They covered strategies that have led to success—chief among them a focus on the human dimension of homebuying. For one thing, it’s important to have housing support experts who’ve been through the process themselves or grew up in the neighborhood and know the dynamics at play. As Crawford said, “Black and Brown individuals can share their own experiences with new hopefuls who fear they can’t do it.” Kornegay also emphasized trust: “A home is one of the most personal, largest purchases you’ll ever make and it’s scary. How do you find out about it? Learn from someone you trust.” And they covered challenges—one being simply that so many prospective homebuyers don’t know their options. As Zeigler said, “We need a massive outreach and marketing effort. We have to be out there and visible and credible. It’s great to look at the data but this calls for the human touch, meeting people where they are. It’s more difficult but it’s by intentionality and reaching out that we make progress. Hiring an ad agency isn’t going to solve it; it’s largely a human project.”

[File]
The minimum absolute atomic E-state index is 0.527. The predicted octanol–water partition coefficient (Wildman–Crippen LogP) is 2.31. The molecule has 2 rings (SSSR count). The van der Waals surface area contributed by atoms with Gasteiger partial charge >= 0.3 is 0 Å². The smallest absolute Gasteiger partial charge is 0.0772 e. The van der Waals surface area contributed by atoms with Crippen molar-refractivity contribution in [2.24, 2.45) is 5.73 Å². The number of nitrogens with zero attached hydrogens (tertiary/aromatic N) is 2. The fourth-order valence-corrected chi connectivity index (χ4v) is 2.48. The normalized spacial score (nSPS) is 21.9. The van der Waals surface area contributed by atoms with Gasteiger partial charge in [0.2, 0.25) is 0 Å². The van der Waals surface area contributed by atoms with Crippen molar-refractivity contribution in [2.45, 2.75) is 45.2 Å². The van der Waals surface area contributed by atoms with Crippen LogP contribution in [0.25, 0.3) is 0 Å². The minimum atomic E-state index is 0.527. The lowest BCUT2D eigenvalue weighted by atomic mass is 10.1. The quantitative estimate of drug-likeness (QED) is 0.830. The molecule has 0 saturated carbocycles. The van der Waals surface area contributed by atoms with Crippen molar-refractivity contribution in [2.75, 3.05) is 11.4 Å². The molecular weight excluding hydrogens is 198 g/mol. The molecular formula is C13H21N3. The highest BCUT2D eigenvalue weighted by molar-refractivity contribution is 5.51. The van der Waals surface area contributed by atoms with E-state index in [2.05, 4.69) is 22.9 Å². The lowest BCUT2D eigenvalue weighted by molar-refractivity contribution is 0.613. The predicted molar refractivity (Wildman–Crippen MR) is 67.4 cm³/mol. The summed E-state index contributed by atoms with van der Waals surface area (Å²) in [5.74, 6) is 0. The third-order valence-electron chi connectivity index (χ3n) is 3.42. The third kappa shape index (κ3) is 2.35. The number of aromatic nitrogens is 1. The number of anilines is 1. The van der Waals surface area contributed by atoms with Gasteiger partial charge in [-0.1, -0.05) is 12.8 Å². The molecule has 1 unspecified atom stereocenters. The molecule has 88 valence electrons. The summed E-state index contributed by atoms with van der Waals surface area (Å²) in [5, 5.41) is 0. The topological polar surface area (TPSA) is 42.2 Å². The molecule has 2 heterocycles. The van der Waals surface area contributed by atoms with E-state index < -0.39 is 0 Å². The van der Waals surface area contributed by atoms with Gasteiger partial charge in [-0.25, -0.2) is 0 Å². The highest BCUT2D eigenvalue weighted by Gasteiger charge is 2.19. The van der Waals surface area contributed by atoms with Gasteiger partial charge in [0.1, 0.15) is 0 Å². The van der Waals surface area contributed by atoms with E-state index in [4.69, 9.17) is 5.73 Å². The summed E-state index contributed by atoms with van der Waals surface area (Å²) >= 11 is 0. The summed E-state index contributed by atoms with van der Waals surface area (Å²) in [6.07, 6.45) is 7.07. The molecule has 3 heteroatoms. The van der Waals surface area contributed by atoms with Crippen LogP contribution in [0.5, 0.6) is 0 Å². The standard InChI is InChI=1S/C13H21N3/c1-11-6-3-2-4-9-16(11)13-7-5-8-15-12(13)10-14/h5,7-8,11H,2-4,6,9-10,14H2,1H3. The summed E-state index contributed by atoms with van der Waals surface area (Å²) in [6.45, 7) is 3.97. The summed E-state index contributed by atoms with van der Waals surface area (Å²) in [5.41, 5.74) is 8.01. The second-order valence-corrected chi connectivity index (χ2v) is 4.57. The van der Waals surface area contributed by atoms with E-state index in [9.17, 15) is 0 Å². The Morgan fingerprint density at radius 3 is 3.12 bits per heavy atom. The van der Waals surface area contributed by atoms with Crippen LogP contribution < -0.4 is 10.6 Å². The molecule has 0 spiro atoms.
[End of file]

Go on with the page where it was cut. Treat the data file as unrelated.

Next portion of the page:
An ongoing challenge is how to make sure that racial equity is served justly by these programs. For centuries Black people were deprived of the ability to purchase and own homes by policies and systems both overt and subtle in their discrimination. Panelists pointed out that because of past discrimination, more people of color have no homeownership in their family tree and so can be targeted with a focus on first-generation homebuyers. Geographically-focused programs also can serve areas with a higher proportion of Black and Latino clients. The report includes stats showing that these targeted efforts can increase homeownership among targeted groups while following fair housing laws.

Over the course of the conversation, panelists agreed that there are several things needed in Massachusetts:

  • Increasing funding for all these programs. This tops the list, given the need and the outrageous cost of housing in our region.
  • Getting more lenders involved in serving this population (the research showed program-supported homeowners defaulted at a lower rate than others).